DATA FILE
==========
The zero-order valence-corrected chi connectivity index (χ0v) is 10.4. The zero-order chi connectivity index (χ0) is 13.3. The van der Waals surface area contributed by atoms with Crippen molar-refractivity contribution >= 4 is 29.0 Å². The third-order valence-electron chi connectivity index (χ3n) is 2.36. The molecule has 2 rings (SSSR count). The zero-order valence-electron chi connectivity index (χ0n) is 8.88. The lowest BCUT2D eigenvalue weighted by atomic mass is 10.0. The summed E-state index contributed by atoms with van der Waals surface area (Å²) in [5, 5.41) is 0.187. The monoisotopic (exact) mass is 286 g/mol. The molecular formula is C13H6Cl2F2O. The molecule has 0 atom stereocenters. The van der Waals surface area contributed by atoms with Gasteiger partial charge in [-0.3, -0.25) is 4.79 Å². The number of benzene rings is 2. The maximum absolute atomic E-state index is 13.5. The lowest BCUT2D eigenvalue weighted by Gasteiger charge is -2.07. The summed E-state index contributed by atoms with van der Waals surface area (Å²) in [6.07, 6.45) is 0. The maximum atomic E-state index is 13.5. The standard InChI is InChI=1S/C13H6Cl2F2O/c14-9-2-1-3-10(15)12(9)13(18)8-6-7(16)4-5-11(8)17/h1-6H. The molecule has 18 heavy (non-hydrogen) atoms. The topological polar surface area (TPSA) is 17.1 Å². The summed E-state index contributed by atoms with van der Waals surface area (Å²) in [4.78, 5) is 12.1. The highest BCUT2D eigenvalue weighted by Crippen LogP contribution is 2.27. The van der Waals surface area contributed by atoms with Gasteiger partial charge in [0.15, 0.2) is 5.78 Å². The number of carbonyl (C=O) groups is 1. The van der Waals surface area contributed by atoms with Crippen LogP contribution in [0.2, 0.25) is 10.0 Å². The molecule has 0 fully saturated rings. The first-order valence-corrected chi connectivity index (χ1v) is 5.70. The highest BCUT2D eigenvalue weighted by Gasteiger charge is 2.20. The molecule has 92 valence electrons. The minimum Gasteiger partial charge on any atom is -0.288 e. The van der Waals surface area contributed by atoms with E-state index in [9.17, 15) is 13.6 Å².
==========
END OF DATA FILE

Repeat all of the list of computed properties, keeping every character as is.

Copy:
The zero-order valence-corrected chi connectivity index (χ0v) is 10.4. The zero-order chi connectivity index (χ0) is 13.3. The van der Waals surface area contributed by atoms with Crippen molar-refractivity contribution >= 4 is 29.0 Å². The third-order valence-electron chi connectivity index (χ3n) is 2.36. The molecule has 2 rings (SSSR count). The zero-order valence-electron chi connectivity index (χ0n) is 8.88. The lowest BCUT2D eigenvalue weighted by atomic mass is 10.0. The summed E-state index contributed by atoms with van der Waals surface area (Å²) in [5, 5.41) is 0.187. The monoisotopic (exact) mass is 286 g/mol. The molecular formula is C13H6Cl2F2O. The molecule has 0 atom stereocenters. The van der Waals surface area contributed by atoms with Gasteiger partial charge in [-0.3, -0.25) is 4.79 Å². The number of benzene rings is 2. The maximum absolute atomic E-state index is 13.5. The lowest BCUT2D eigenvalue weighted by Gasteiger charge is -2.07. The summed E-state index contributed by atoms with van der Waals surface area (Å²) in [6.07, 6.45) is 0. The maximum atomic E-state index is 13.5. The standard InChI is InChI=1S/C13H6Cl2F2O/c14-9-2-1-3-10(15)12(9)13(18)8-6-7(16)4-5-11(8)17/h1-6H. The molecule has 18 heavy (non-hydrogen) atoms. The topological polar surface area (TPSA) is 17.1 Å². The summed E-state index contributed by atoms with van der Waals surface area (Å²) in [4.78, 5) is 12.1. The highest BCUT2D eigenvalue weighted by Crippen LogP contribution is 2.27. The van der Waals surface area contributed by atoms with Gasteiger partial charge in [0.15, 0.2) is 5.78 Å². The number of carbonyl (C=O) groups is 1. The van der Waals surface area contributed by atoms with Crippen LogP contribution in [0.2, 0.25) is 10.0 Å². The molecule has 0 fully saturated rings. The first-order valence-corrected chi connectivity index (χ1v) is 5.70. The highest BCUT2D eigenvalue weighted by Gasteiger charge is 2.20. The molecule has 92 valence electrons. The minimum Gasteiger partial charge on any atom is -0.288 e. The van der Waals surface area contributed by atoms with E-state index in [9.17, 15) is 13.6 Å².